Only a dozen companies will qualify to float an initial public offering (IPO) as per the draft guidelines put out by the Insurance Regulatory Development Authority (IRDA) recently.
The rest 15 out of a total 27 insurers will have to wait to complete 10 years of operations.
Eight out of 23 private general insurers and four public sector insurers make the cut.
These include National Insurance Co, Oriental Insurance Co, New India Assurance and United India Insurance from the public sector and Bajaj Allianz, Reliance General, Tata AIG, Iffco Tokio, Royal Sundaram, Cholamandalam and HDFC Ergo from the private sector.
IRDA has invited comments from general insurers on the guidelines till October 30. It is expected to float final rules two months after that, meaning the final green signal could come somewhere early next year if all goes well.
IRDA has specified that the players should meet the prescribed solvency margin, which has been relaxed from 1.5 to 1.3 for two years, to offset the losses in the motor pool.
Also, the Securities and Exchange Board of India regulations require entities to have posted a net profit for three consecutive years prior to a flotation.
That rule, if enforced, would exclude all private players barring Bajaj Allianz General, but all the four public ones qualify.
â€œIRDA has been trying hard to get concessions on the profitability norm so that more companies could participate in the IPO,â€ said a source familiar with the development said. â€œBut it hasnâ€™t succeeded.â€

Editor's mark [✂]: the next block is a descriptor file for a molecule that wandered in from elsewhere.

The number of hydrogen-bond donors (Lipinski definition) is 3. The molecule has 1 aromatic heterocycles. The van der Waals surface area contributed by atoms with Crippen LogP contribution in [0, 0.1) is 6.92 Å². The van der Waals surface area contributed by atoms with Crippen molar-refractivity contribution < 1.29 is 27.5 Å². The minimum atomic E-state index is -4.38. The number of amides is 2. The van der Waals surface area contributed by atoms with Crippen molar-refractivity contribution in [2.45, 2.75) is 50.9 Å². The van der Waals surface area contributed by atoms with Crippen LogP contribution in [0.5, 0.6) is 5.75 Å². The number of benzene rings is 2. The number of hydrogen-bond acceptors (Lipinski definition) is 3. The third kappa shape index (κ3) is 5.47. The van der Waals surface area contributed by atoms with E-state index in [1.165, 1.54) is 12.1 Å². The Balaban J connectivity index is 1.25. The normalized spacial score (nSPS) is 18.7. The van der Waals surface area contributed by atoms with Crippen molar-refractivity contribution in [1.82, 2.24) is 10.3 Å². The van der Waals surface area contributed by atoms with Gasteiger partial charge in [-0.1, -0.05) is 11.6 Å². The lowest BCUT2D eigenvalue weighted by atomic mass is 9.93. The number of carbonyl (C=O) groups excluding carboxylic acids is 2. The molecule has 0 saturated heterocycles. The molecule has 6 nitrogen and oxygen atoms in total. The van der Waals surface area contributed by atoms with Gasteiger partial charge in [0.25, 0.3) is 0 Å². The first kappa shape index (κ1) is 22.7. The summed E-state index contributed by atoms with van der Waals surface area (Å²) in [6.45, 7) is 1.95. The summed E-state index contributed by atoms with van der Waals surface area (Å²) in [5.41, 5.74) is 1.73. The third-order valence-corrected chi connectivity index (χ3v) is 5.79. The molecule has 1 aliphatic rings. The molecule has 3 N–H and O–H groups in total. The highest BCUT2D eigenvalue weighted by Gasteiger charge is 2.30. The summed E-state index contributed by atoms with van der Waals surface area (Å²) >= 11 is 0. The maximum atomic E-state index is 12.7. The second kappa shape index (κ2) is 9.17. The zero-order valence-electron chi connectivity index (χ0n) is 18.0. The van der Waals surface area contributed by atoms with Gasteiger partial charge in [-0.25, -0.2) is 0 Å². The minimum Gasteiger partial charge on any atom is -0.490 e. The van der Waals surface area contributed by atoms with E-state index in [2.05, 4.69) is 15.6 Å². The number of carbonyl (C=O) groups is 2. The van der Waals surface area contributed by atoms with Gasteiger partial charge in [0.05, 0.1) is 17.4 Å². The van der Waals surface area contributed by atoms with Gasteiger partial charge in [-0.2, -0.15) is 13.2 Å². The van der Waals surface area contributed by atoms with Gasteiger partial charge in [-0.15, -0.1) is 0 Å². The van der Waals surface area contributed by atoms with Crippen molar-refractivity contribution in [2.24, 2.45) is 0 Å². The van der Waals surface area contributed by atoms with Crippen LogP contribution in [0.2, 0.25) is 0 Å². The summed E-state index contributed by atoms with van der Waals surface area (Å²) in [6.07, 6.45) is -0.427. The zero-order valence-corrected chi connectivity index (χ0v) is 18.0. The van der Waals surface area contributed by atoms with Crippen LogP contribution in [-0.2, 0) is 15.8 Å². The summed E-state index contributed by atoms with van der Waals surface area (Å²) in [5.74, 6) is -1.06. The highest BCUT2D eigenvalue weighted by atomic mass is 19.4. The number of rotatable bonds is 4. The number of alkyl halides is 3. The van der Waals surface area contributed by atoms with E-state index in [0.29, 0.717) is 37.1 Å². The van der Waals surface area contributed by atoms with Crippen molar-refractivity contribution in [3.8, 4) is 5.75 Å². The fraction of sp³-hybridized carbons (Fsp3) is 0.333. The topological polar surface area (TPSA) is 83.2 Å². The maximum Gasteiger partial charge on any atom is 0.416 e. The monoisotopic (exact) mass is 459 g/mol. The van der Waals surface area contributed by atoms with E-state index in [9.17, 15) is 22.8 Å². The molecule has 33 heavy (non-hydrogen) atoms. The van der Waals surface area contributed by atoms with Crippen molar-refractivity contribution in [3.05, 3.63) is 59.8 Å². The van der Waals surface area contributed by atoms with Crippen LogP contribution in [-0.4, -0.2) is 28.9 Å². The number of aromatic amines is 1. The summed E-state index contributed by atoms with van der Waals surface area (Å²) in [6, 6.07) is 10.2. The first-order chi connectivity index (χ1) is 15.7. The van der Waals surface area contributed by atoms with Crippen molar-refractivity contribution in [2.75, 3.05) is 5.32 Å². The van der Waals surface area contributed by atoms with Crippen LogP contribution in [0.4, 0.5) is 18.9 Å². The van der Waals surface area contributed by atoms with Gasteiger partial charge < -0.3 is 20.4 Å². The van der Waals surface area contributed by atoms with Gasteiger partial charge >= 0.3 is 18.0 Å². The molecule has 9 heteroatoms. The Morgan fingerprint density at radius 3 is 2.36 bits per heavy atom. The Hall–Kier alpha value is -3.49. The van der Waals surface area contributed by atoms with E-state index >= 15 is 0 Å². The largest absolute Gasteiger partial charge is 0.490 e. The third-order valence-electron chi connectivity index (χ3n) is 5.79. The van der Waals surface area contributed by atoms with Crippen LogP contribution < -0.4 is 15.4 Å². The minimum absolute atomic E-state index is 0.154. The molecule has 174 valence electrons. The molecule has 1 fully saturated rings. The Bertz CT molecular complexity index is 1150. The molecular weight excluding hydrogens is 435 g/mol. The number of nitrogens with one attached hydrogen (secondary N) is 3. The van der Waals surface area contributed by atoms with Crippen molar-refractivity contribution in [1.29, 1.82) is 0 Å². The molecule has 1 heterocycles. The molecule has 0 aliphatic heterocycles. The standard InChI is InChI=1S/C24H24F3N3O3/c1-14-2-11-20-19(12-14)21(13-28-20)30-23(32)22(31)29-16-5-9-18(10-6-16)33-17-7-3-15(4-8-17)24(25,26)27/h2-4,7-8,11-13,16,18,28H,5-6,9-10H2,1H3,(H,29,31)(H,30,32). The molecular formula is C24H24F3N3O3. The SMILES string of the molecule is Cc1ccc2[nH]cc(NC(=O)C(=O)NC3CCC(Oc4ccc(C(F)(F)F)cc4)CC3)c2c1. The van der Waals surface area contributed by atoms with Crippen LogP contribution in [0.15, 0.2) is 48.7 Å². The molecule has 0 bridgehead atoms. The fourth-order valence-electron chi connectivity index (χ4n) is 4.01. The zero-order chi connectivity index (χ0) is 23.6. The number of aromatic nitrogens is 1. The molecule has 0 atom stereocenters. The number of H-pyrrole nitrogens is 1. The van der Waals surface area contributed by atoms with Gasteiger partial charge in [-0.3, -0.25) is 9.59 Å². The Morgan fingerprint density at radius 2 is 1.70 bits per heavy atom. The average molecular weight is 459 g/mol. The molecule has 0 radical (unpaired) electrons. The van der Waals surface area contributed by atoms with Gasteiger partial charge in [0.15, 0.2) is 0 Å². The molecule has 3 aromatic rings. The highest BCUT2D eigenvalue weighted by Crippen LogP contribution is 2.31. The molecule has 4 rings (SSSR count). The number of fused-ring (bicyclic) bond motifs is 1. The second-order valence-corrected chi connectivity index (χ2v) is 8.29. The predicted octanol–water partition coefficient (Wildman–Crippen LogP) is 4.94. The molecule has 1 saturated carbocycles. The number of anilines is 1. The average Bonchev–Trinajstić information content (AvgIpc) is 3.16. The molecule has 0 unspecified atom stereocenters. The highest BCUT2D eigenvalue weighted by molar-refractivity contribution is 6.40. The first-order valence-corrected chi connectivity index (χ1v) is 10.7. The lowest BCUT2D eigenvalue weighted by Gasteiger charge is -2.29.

The four public sector general insurers posted significant profits last fiscal, but their underwriting gains were hit due to losses in the third-party motor pool and group health portfolios.
General insurers, however, are unlikely to rush to float.
â€œThis is the right step from the regulator, but we donâ€™t expect a rush to go public as this may not be the best of times to enter the capital market,â€ said Amarnath Anantanarayan, CEO, Bharti Axa General.
A senior official with a public sector insurer agreed saying the focus now is profitability rather than flotation.
â€œInsurers today are more keen on more than the current 26% foreign direct investment (FDI) than IPO,â€ said a senior official from the industry requesting anonymity.
Earlier, the Scoda Committee of SEBI had approved its norms for general insurers. It has also recommended that those intending to float should disclose in their offer document details of claims arising out of catastrophic losses that could materially and adversely impact profitability or cash flows.
The offer document, IRDA suggested, would outline industry-specific risk factors relating to interest rate, liquidity, catastrophes, re-insurance, regulations and market growth.
Insurers also have to disclose financial information at regular intervals to IRDA.
Rules on advertisements, objects of issue, definition of promoters and disclosure with regard to uniform financial denomination have also been laid out.
IRDA said it would prescribe the extent to which promoters shall dilute their respective holding, and the maximum subscription that could be allotted to any foreign investors, as well as the lock-in for promoters.
And no general insurer can approach SEBI for an IPO without seeking prior approval of IRDA.